IT WAS a mixed day for the world's top coal exporter, as BHP Billiton gave an upbeat summary of its fortunes to investors while dozens of contractor jobs were lost at one of its Central Queensland coal mines.
Redpath Mining reportedly cut the workers from BHP's Crinum underground mine near Emerald.
Early reports pointed to about 80 being lost, although the figure is now understood to be less than 70.
Crinum's open-cut counterpart Gregory Mine was mothballed in October last year. A spokeswoman for BHP said its plan of spending less while trying to remain nimble meant deals with contracting firms had to be reviewed.
Redpath did not respond to requests for comment before deadline on Wednesday.
As news broke of the job losses, BHP released two sets of results - one covering exploration and building, the other covering its results for the first nine months of the financial year.
BHP's eight associated mines in the Bowen Basin matched or beat the amount of coal produced quarter-on-quarter to March.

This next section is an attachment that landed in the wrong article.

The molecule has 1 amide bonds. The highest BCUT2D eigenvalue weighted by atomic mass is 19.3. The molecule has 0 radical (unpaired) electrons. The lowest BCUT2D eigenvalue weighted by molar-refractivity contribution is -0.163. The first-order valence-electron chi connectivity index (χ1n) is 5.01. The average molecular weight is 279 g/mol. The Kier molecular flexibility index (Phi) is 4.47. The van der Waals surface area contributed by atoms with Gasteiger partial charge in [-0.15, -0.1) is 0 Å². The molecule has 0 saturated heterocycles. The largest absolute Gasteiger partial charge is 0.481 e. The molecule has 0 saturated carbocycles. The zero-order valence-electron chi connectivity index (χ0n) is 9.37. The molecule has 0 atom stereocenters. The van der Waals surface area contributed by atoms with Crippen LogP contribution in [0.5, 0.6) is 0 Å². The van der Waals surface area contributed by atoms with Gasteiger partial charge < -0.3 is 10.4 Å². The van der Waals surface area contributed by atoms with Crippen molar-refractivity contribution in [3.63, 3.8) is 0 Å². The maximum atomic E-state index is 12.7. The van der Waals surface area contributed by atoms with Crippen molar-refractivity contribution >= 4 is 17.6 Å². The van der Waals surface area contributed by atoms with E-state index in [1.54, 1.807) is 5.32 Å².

Even so, BHP flagged it would have performed even better had its mines not been struck by bad weather in the first few months of the year.
After years of being buffeted by the Queensland wet season, BHP installed flood mitigation measures this year which it said allowed mines to swiftly return to full production.
The mining also marked the first coal being exported from its new $1.6 billion Daunia mine near Moranbah.
A BHP spokesman said between Daunia's completion and the finishing of its $4.2 billion Caval Ridge by late next year, BHP's exports from the Bowen Basin would increase to 66 million tonnes per year.
It is currently exporting closer to 50 million tonnes a year.
The extension of its Broadmeadow project was also finished in the first months of 2013.
Caval Ridge and the $2.5 billion expansion of Hay Point Coal Terminal south of Mackay are each about 60% complete.